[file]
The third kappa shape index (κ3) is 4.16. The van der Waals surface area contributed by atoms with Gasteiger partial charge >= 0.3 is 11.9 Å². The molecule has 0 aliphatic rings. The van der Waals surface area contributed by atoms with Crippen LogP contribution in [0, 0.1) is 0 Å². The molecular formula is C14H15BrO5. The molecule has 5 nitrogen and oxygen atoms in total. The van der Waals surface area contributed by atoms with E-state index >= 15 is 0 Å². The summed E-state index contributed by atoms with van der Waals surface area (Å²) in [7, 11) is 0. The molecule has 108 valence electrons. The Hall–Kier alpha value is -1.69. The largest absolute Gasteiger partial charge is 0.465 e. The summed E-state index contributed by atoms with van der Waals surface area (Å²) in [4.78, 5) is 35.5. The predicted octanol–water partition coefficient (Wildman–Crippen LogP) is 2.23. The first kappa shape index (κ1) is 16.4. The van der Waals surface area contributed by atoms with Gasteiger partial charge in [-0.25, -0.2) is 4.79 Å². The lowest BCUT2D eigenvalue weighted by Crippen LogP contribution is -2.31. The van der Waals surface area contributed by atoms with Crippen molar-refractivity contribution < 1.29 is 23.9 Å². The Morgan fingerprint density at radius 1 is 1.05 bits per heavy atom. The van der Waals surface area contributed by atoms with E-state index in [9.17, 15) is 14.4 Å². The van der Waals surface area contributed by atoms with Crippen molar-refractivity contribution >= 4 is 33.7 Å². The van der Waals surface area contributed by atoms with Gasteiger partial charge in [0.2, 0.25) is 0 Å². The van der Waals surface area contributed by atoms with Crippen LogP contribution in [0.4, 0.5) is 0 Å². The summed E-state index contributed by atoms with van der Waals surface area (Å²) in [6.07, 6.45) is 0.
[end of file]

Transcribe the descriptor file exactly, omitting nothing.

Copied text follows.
The third kappa shape index (κ3) is 4.16. The van der Waals surface area contributed by atoms with Gasteiger partial charge >= 0.3 is 11.9 Å². The molecule has 0 aliphatic rings. The van der Waals surface area contributed by atoms with Crippen LogP contribution in [0, 0.1) is 0 Å². The molecular formula is C14H15BrO5. The molecule has 5 nitrogen and oxygen atoms in total. The van der Waals surface area contributed by atoms with E-state index >= 15 is 0 Å². The summed E-state index contributed by atoms with van der Waals surface area (Å²) in [7, 11) is 0. The molecule has 108 valence electrons. The Hall–Kier alpha value is -1.69. The largest absolute Gasteiger partial charge is 0.465 e. The summed E-state index contributed by atoms with van der Waals surface area (Å²) in [4.78, 5) is 35.5. The predicted octanol–water partition coefficient (Wildman–Crippen LogP) is 2.23. The first kappa shape index (κ1) is 16.4. The van der Waals surface area contributed by atoms with Gasteiger partial charge in [-0.25, -0.2) is 4.79 Å². The lowest BCUT2D eigenvalue weighted by Crippen LogP contribution is -2.31. The van der Waals surface area contributed by atoms with Crippen molar-refractivity contribution < 1.29 is 23.9 Å². The Morgan fingerprint density at radius 1 is 1.05 bits per heavy atom. The van der Waals surface area contributed by atoms with E-state index in [9.17, 15) is 14.4 Å². The van der Waals surface area contributed by atoms with Crippen molar-refractivity contribution >= 4 is 33.7 Å². The van der Waals surface area contributed by atoms with Gasteiger partial charge in [0.2, 0.25) is 0 Å². The van der Waals surface area contributed by atoms with Crippen LogP contribution in [0.4, 0.5) is 0 Å². The summed E-state index contributed by atoms with van der Waals surface area (Å²) in [6.07, 6.45) is 0.